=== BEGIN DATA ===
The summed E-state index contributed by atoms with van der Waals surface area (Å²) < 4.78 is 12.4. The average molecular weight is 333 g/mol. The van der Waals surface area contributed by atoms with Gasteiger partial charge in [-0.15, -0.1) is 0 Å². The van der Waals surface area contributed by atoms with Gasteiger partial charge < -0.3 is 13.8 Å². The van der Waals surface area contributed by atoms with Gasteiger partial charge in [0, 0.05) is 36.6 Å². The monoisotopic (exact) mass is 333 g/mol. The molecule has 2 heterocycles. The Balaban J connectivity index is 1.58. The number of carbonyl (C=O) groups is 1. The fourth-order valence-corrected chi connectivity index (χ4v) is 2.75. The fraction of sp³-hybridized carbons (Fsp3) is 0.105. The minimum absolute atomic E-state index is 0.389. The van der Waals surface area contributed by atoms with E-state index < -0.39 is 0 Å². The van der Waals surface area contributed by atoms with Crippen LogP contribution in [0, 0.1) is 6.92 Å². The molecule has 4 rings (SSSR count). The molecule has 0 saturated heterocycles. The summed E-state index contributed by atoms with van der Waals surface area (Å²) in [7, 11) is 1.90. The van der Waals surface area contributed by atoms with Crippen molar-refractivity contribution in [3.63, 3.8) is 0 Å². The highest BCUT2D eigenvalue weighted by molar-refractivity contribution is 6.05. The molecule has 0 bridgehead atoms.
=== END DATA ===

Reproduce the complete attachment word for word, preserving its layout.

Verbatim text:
The summed E-state index contributed by atoms with van der Waals surface area (Å²) < 4.78 is 12.4. The average molecular weight is 333 g/mol. The van der Waals surface area contributed by atoms with Gasteiger partial charge in [-0.15, -0.1) is 0 Å². The van der Waals surface area contributed by atoms with Gasteiger partial charge < -0.3 is 13.8 Å². The van der Waals surface area contributed by atoms with Gasteiger partial charge in [0, 0.05) is 36.6 Å². The monoisotopic (exact) mass is 333 g/mol. The molecule has 2 heterocycles. The Balaban J connectivity index is 1.58. The number of carbonyl (C=O) groups is 1. The fourth-order valence-corrected chi connectivity index (χ4v) is 2.75. The fraction of sp³-hybridized carbons (Fsp3) is 0.105. The minimum absolute atomic E-state index is 0.389. The van der Waals surface area contributed by atoms with E-state index < -0.39 is 0 Å². The van der Waals surface area contributed by atoms with Crippen LogP contribution in [0, 0.1) is 6.92 Å². The molecule has 4 rings (SSSR count). The molecule has 0 saturated heterocycles. The summed E-state index contributed by atoms with van der Waals surface area (Å²) in [7, 11) is 1.90. The van der Waals surface area contributed by atoms with Crippen molar-refractivity contribution in [3.63, 3.8) is 0 Å². The highest BCUT2D eigenvalue weighted by molar-refractivity contribution is 6.05. The molecule has 0 bridgehead atoms.